FANG LAB @ MOUNT SINAI
 

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gang.fang@mssm.edu
Office: 212-659-1570

June 2015: SMALR paper published in Nature Communications (link). Press release. Media coverage: GEN, GenomeWeb, PHYS, Infection Control, ScienceDaily, etc.

Jan 2015: hiPSC NPC WNT signaling paper published in Biological Psychiatry (link)

July 2014: John gave a talk on epigenetic heterogeneity in bacteria at ISMB (link)

May
2014: Shijia gave a Young Investigator talk, epigenetic regulation, ASM (link)

May 2014: Gang gave a Young Investigator talk on bacterial epigenomics at ASM (link)

Jan 2014: pAA paper published in Nature Communications (link)

Jan 2014: hiPSC NPC paper published in Molecular Psychiatry (link)

Aug 2013: Gang gave a Kavli Frontiers of Science talk, National Acadamy of Science  (video)

May 2013: Gang selected to give a Frontiers in Science talk on Epigenomics and SMRT-Seq, JPI meeting, ISMB (link)

May 2013: Gang received U of Minn Best Dissertation Award,  "Discovering Combinatorial Disease Biomarkers" (cs, umn)

Mar 2013: Leverage sequence context effects for control-free detection of DNA modifications, PLoS Comp Bio (link)

Jan 2013: Comparative methylomes between two Mycoplasma strains published in PLoS Genetics (link)

Nov 2012: The methylome of the German outbreak E. Coli, Nature Biotechnology (Fang et al.). Also, highlighted in Nature Reviews Genetics, Nature Reviews Microbiology. Media coverage: Bio-IT World, TheScientist, PHYS

Oct 2012: Statistical modeling of kinetic variation data and the first map of base-resolution human mitochondrial DNA modifications, Genome Research (link)

  Gang Fang, PhD

Assistant Professor
Department of Genetics and Genomic Sciences
Institute for Genomics and Multi-scale Biology

Mount Sinai School of Medicine
1425 Madison Ave, Suite 3-70 Room J
New YorK, NY 10029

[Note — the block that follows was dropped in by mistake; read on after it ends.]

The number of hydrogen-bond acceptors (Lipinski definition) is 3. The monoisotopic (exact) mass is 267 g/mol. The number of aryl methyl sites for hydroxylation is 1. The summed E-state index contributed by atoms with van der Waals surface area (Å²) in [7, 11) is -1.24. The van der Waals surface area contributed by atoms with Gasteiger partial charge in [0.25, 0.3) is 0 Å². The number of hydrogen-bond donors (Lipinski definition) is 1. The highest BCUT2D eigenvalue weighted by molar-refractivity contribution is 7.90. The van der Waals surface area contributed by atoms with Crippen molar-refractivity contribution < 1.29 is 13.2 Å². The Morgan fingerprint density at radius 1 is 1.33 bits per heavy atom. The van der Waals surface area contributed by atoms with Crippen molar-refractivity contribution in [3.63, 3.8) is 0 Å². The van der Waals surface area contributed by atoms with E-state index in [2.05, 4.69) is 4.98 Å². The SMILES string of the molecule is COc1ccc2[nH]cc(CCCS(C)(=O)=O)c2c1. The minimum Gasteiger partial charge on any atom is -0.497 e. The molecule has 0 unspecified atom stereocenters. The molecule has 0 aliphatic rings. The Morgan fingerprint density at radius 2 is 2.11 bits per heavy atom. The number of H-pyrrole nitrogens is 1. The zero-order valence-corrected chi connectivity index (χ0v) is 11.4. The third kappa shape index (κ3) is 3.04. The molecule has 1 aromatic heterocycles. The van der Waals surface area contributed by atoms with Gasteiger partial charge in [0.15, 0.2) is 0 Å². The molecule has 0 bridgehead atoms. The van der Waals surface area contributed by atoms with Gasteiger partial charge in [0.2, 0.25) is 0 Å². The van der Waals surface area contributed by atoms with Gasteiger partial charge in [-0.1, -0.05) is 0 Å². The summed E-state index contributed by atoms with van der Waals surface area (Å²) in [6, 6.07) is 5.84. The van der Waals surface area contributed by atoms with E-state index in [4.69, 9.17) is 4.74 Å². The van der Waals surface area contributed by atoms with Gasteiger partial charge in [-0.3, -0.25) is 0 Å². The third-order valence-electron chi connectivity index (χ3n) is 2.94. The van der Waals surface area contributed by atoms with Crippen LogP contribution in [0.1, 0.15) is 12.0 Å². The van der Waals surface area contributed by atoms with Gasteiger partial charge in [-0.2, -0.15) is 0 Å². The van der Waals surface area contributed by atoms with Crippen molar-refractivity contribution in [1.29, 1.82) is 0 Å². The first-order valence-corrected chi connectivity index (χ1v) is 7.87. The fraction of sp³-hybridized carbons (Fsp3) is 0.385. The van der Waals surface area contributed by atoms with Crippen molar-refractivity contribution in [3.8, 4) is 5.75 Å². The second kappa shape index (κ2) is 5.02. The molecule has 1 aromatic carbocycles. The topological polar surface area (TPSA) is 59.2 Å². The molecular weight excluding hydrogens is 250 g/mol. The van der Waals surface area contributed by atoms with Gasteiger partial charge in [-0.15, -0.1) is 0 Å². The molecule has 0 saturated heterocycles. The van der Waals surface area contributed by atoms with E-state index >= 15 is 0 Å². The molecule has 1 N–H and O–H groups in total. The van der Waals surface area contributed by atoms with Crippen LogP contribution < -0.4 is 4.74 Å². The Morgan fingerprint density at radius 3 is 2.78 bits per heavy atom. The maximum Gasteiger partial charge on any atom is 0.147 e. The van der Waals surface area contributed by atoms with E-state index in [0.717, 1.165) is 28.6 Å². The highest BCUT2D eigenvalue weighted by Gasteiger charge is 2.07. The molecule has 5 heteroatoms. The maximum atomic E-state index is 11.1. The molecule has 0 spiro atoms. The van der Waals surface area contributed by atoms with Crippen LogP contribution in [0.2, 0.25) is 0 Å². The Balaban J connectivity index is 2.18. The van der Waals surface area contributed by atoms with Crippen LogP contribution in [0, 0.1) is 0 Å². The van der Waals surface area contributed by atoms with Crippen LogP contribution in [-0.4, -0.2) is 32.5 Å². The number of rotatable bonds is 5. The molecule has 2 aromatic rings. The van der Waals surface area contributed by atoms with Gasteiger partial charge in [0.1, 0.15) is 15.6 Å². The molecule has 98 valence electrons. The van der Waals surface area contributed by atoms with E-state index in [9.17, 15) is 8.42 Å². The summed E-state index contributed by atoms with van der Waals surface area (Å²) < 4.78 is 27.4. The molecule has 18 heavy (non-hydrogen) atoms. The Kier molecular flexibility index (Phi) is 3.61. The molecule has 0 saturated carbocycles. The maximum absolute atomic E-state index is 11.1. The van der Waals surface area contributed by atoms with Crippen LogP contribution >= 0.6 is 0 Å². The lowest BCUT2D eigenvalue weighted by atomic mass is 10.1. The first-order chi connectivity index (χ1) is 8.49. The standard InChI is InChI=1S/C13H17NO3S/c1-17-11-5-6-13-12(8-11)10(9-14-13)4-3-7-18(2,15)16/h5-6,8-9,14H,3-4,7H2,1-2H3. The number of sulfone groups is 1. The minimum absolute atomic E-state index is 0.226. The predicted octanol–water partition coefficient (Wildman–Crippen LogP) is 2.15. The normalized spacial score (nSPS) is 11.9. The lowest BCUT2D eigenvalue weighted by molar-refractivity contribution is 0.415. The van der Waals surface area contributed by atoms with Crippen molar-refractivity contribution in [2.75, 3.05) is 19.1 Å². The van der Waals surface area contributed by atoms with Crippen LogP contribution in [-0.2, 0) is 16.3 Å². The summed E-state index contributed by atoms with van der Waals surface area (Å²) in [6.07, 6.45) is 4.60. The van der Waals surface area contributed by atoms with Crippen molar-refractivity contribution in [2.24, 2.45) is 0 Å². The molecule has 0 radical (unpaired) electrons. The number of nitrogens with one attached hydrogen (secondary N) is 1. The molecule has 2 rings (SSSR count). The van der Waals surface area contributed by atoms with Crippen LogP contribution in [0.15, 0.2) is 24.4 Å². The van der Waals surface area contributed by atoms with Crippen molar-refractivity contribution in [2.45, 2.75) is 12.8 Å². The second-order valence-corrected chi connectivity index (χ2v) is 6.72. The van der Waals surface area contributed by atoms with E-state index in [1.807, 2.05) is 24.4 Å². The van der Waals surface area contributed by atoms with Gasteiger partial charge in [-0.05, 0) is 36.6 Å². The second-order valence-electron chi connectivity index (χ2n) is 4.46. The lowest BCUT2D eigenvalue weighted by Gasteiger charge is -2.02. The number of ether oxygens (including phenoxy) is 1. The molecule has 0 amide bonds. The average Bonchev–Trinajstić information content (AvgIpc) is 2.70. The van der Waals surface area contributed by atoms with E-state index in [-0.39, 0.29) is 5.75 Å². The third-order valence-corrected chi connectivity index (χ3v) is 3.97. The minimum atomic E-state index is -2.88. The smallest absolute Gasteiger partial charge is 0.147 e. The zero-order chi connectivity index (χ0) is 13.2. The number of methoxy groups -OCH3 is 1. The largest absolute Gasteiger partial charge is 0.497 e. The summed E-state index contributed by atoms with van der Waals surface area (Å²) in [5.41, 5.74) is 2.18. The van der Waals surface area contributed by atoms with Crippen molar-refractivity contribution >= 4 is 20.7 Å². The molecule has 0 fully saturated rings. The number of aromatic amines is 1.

Bacterial DNA Methylations (6mA, 4mC, 5mC)
Epigenetics of Antibiotic Resistance & Virulence
Genetic & Epigenetic Heterogeneity
Third-generation (single molecule) Sequencing
iPSC-based study of Human Diseases
Genetic Interactions / Epistasis


We are a computational biology lab that emphasizes biological and biomedical impacts in the
design of  computational, statistical and integrative methods. We prioritize our efforts on identifying emerging challenges in a relatively young research field and developing novel methods that can fundamentally address these challenges. Our long term goal is to obtain biological insights that can be translated for earlier and more accurate disease diagnosis, and more effective treatment.

Significance. We have special interests in two types of diseases

I
nfectious diseases (and associated cancers) that are caused by bacteria with antibiotic resistance and/or hypervirulence: the gastric pathogen Helicobacter pylori (it colonizes >40% of the world population and is a major cause of gastric cancer), several pathogens associated with bloody diarrhea (Escherichia coli, Vibrio cholerae and Clostridium difficile) and pathogens that are responsible for hospial acquired infections (Clostridium difficile and Staphylococcus aureus).

Mental disorders & neurodegenrative diseases that are often adult onset but are linked to developmental defets. To study the early brain development as a predisposition of these disease (specifically schizoprenia and Parkinson's disease), we leverage the recent advent of induced pluripotent stem cells (iPSCs) derived from skin cells through cell reprogramming, and design novel computational methods that address unique challenges associated with iPSC-based studies. 

Innovation. Our research highlights several dimensions of innovations:

A. Pioneering the use of new technologies
: Nature Biotechnology, 2012; PLoS Genetics, 2013;

B. Designing foundational statistical models for new data types: Genome Research, 2013; PLoS Compulational Biology, 2013.

C. Fundamentally addressing emerging challenges: Nature Commnications, 2015;

D. Novel integration of multiple data types : Molecular Psychiatry, 2014; Nature Commnications, 2014; Biological Psychiatry, 2015;